One in three Australians aged over 65 lives with chronic pain and up to 80 per cent of aged care residents. It is often under-treated or poorly managed.
As the population gets older, the need to prevent and manage pain becomes more urgent, both for personal wellbeing and to stem lost productivity and health costs.
For those who experience it, chronic pain can be debilitating and have an adverse effect on work, sleep, and relationships.
Individuals with chronic pain may also experience depression, sleep disturbance and fatigue.
Pain Australia CEO Carol Bennett aptly described the situation:
“There is a screaming need here, because pain is a significant burden on the economy, on society and the health system.”
A new National Strategic Action Plan for Pain Management seeks to raise awareness about better pain management and cut back the growing reliance on pain medications.
The strategy found a 30% increase in opioid prescriptions in the five years to 2014, leading to a rising number of people dying from accidental overdosing.
Key strategic goals include:
- making people living with pain a national health priority, and supporting their participation in work and the community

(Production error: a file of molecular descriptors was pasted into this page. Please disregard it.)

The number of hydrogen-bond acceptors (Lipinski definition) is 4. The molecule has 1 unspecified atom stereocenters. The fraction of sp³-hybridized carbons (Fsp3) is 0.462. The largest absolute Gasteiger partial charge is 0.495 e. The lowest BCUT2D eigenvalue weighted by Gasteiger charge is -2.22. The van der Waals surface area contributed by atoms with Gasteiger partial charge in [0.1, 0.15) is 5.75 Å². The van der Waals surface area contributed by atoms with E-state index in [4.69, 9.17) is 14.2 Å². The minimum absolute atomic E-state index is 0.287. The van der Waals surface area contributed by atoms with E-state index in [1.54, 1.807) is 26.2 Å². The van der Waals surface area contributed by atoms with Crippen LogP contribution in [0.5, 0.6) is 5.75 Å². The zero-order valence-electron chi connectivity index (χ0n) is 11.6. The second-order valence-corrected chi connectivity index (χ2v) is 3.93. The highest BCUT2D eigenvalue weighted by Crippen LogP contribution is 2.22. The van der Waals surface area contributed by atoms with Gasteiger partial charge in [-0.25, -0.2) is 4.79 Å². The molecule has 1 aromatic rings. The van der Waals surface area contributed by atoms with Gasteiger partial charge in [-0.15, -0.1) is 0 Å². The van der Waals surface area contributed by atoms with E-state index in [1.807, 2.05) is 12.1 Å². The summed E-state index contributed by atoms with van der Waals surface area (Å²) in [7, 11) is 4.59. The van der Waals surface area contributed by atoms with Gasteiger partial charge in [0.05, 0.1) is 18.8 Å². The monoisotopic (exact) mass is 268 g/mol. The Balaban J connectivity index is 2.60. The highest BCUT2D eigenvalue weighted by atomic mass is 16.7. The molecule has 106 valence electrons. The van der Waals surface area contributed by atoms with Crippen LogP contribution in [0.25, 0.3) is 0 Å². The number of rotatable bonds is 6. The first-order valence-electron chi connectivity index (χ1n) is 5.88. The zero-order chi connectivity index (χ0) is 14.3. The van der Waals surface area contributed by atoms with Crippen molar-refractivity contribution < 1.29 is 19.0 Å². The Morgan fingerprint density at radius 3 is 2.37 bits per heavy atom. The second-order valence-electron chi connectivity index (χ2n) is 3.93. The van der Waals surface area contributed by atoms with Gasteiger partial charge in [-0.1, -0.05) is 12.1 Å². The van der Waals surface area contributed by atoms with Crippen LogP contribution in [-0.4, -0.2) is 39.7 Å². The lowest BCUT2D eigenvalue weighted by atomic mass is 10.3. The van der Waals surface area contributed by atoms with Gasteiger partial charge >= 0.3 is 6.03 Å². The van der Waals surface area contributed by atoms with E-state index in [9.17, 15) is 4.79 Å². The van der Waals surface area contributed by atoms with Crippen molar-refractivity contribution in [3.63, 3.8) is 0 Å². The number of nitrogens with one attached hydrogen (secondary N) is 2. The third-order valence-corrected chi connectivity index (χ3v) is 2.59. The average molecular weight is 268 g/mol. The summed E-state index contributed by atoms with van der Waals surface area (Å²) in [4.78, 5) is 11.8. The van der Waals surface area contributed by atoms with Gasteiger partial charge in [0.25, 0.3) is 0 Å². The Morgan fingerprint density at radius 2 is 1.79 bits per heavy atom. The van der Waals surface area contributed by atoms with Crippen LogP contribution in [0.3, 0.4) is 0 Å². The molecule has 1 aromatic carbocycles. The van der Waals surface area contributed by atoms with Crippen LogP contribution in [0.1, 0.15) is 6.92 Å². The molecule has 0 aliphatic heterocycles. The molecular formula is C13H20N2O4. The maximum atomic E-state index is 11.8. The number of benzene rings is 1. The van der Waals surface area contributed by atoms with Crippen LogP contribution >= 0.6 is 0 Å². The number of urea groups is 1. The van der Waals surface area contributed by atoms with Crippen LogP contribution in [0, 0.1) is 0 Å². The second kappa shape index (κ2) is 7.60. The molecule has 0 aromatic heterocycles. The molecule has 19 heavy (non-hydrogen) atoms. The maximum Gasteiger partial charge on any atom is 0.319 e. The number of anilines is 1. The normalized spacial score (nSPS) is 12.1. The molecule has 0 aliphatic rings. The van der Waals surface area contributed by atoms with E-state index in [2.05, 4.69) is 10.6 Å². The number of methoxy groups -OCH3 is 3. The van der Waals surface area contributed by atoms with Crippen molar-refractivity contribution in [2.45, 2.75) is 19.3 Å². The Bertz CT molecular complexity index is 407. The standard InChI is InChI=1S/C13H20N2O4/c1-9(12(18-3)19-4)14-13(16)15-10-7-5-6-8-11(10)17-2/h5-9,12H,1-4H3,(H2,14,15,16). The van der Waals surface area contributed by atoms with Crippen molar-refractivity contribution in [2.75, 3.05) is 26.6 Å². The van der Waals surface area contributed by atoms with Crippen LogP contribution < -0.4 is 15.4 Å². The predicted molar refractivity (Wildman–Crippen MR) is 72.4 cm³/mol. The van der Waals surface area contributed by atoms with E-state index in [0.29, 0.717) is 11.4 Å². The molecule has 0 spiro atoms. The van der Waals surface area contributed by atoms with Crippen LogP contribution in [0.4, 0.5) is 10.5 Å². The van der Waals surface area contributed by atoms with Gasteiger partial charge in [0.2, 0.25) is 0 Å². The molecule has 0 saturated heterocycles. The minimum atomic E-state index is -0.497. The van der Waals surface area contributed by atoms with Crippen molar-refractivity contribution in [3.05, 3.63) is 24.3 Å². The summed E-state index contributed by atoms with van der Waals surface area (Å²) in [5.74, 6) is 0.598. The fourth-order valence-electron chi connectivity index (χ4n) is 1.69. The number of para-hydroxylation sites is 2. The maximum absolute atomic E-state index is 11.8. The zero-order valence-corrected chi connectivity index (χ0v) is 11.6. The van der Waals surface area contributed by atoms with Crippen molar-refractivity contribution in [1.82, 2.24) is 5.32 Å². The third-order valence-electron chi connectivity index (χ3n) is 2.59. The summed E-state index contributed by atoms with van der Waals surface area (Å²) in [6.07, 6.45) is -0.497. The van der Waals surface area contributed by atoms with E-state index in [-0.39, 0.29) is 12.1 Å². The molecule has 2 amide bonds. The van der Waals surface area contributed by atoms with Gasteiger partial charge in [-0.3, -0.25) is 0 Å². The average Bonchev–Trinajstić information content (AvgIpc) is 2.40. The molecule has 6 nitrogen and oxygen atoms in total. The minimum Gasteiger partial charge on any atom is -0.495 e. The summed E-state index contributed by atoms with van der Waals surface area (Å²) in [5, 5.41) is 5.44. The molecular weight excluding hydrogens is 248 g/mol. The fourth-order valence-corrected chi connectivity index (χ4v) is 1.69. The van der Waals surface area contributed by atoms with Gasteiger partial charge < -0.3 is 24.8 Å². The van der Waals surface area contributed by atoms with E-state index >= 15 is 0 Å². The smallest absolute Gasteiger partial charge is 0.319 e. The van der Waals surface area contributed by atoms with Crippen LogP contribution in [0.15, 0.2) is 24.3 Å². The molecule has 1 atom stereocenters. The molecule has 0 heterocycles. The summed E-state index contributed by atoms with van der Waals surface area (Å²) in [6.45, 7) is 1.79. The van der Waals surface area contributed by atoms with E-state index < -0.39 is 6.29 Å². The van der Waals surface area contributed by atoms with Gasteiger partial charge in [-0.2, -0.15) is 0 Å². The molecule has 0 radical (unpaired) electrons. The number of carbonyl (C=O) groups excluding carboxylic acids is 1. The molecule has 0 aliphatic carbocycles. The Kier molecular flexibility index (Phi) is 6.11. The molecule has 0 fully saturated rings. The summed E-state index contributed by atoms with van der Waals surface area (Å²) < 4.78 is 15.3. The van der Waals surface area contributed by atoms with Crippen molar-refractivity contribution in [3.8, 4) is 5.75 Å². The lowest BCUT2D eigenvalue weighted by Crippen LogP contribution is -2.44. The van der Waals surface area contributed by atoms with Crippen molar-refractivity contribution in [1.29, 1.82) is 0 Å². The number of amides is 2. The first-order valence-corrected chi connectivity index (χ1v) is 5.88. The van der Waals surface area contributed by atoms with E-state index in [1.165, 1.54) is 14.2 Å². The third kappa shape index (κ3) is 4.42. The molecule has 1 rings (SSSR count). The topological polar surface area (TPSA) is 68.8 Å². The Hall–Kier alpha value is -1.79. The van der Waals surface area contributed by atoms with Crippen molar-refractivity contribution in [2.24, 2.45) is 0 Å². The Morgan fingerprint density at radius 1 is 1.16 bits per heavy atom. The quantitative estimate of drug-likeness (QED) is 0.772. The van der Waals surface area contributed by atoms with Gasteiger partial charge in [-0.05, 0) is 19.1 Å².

- improved skilling of health practitioners
- minimising chronic pain through prevention and early intervention strategies.
The strategy calls for a range of actions to address the problem of chronic pain, including education and expansion of Medicare funded services.
Before you head to the medicine cabinet, consider this: medication like aspirin and ibuprofen can cause stomach ulcers, water retention and increased blood pressure.
Your genetics might also play a role in limiting the effectiveness of medicines.
“Codeine does not work for 10 per cent of people because of their DNA,” says CEO of Ward Medication Management, Fiona Rhody-Nicoll.
“A DNA test can determine if the painkillers you are taking are being activated by your liver and inform you which painkillers are best for you.”
Other tips to improve pain management include:
- Daily stretching, walking and staying active
- Maintaining a healthy weight
- Focusing your attention on something other than the pain, like listening to music
- Reviewing your medication regularly with a qualified health professional, such as a clinical pharmacist. This may be done through a Home Medicines Review or program such as Ward MM Thrive.
Through our partnership with Ward Medication Management, National Seniors Australia members are eligible for a 6% saving on their Ward MM Thrive 12 month subscription service at a reduced cost.
$2.7 billion was spent managing chronic pain last year. The cost of treating this pain is ultimately born by you as tax payer or as an individual patient.
Managing pain better and preventing conditions that contribute to pain will undoubtedly lead to better health outcomes for you and reduce the financial burden on us all.
Health is the number one issue for older Australians.
That’s why National Seniors is working to reduce out-of-pocket health care costs for seniors. But we need your help.